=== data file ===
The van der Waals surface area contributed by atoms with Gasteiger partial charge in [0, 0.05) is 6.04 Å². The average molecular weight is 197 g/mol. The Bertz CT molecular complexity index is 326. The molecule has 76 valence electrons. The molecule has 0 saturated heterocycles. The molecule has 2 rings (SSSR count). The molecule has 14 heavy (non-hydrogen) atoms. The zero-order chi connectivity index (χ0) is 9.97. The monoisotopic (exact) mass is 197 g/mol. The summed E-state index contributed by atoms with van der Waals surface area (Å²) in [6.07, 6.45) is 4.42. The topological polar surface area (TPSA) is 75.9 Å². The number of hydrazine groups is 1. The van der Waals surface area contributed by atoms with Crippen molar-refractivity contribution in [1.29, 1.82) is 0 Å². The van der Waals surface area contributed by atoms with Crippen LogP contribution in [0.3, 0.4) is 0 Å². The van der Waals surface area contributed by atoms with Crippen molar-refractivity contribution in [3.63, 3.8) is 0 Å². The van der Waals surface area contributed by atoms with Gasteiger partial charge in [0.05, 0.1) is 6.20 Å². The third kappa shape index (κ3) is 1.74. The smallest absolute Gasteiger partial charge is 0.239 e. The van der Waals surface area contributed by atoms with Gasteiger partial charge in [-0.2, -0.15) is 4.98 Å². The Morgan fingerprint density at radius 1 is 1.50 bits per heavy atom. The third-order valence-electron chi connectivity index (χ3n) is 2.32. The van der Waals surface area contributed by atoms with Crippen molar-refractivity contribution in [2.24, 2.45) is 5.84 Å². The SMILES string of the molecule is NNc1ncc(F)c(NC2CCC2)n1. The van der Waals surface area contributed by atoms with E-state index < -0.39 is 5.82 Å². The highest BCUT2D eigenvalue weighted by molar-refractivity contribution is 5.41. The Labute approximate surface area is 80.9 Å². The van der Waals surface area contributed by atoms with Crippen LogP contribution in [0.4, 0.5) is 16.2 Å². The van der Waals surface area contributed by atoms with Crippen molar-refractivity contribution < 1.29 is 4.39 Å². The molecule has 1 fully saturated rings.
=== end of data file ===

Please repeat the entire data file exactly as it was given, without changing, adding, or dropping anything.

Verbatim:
The van der Waals surface area contributed by atoms with Gasteiger partial charge in [0, 0.05) is 6.04 Å². The average molecular weight is 197 g/mol. The Bertz CT molecular complexity index is 326. The molecule has 76 valence electrons. The molecule has 0 saturated heterocycles. The molecule has 2 rings (SSSR count). The molecule has 14 heavy (non-hydrogen) atoms. The zero-order chi connectivity index (χ0) is 9.97. The monoisotopic (exact) mass is 197 g/mol. The summed E-state index contributed by atoms with van der Waals surface area (Å²) in [6.07, 6.45) is 4.42. The topological polar surface area (TPSA) is 75.9 Å². The number of hydrazine groups is 1. The van der Waals surface area contributed by atoms with Crippen molar-refractivity contribution in [1.29, 1.82) is 0 Å². The van der Waals surface area contributed by atoms with Crippen LogP contribution in [0.3, 0.4) is 0 Å². The van der Waals surface area contributed by atoms with Crippen molar-refractivity contribution in [3.63, 3.8) is 0 Å². The van der Waals surface area contributed by atoms with Gasteiger partial charge in [0.05, 0.1) is 6.20 Å². The third kappa shape index (κ3) is 1.74. The smallest absolute Gasteiger partial charge is 0.239 e. The van der Waals surface area contributed by atoms with Gasteiger partial charge in [-0.2, -0.15) is 4.98 Å². The Morgan fingerprint density at radius 1 is 1.50 bits per heavy atom. The third-order valence-electron chi connectivity index (χ3n) is 2.32. The van der Waals surface area contributed by atoms with Crippen molar-refractivity contribution in [2.24, 2.45) is 5.84 Å². The SMILES string of the molecule is NNc1ncc(F)c(NC2CCC2)n1. The van der Waals surface area contributed by atoms with E-state index < -0.39 is 5.82 Å². The highest BCUT2D eigenvalue weighted by molar-refractivity contribution is 5.41. The Labute approximate surface area is 80.9 Å². The van der Waals surface area contributed by atoms with Crippen LogP contribution in [0.4, 0.5) is 16.2 Å². The van der Waals surface area contributed by atoms with Crippen molar-refractivity contribution < 1.29 is 4.39 Å². The molecule has 1 fully saturated rings.